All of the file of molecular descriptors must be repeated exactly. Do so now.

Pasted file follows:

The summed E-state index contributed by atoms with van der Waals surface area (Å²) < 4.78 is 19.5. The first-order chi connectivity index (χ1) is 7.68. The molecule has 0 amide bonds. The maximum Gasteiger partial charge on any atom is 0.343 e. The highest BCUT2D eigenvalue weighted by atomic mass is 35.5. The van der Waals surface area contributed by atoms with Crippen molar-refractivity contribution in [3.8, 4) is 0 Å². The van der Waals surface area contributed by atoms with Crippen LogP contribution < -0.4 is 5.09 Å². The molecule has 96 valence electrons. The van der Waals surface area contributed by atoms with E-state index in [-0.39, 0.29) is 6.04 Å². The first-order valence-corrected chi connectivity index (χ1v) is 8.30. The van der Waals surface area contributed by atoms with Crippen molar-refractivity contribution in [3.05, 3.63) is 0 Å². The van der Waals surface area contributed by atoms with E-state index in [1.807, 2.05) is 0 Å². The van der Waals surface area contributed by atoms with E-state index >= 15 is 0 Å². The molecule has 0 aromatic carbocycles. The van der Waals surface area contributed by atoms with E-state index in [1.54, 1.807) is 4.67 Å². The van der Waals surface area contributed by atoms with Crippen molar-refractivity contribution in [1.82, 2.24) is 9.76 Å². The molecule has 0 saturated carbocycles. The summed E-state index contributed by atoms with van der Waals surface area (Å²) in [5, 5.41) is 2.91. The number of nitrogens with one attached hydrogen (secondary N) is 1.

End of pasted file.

The summed E-state index contributed by atoms with van der Waals surface area (Å²) < 4.78 is 19.5. The first-order chi connectivity index (χ1) is 7.68. The molecule has 0 amide bonds. The maximum Gasteiger partial charge on any atom is 0.343 e. The highest BCUT2D eigenvalue weighted by atomic mass is 35.5. The van der Waals surface area contributed by atoms with Crippen molar-refractivity contribution in [3.8, 4) is 0 Å². The van der Waals surface area contributed by atoms with Crippen LogP contribution < -0.4 is 5.09 Å². The molecule has 96 valence electrons. The van der Waals surface area contributed by atoms with E-state index in [-0.39, 0.29) is 6.04 Å². The first-order valence-corrected chi connectivity index (χ1v) is 8.30. The van der Waals surface area contributed by atoms with Crippen molar-refractivity contribution in [3.05, 3.63) is 0 Å². The van der Waals surface area contributed by atoms with E-state index in [1.807, 2.05) is 0 Å². The van der Waals surface area contributed by atoms with E-state index >= 15 is 0 Å². The molecule has 0 aromatic carbocycles. The van der Waals surface area contributed by atoms with E-state index in [1.54, 1.807) is 4.67 Å². The van der Waals surface area contributed by atoms with Crippen molar-refractivity contribution in [1.82, 2.24) is 9.76 Å². The molecule has 0 saturated carbocycles. The summed E-state index contributed by atoms with van der Waals surface area (Å²) in [5, 5.41) is 2.91. The number of nitrogens with one attached hydrogen (secondary N) is 1.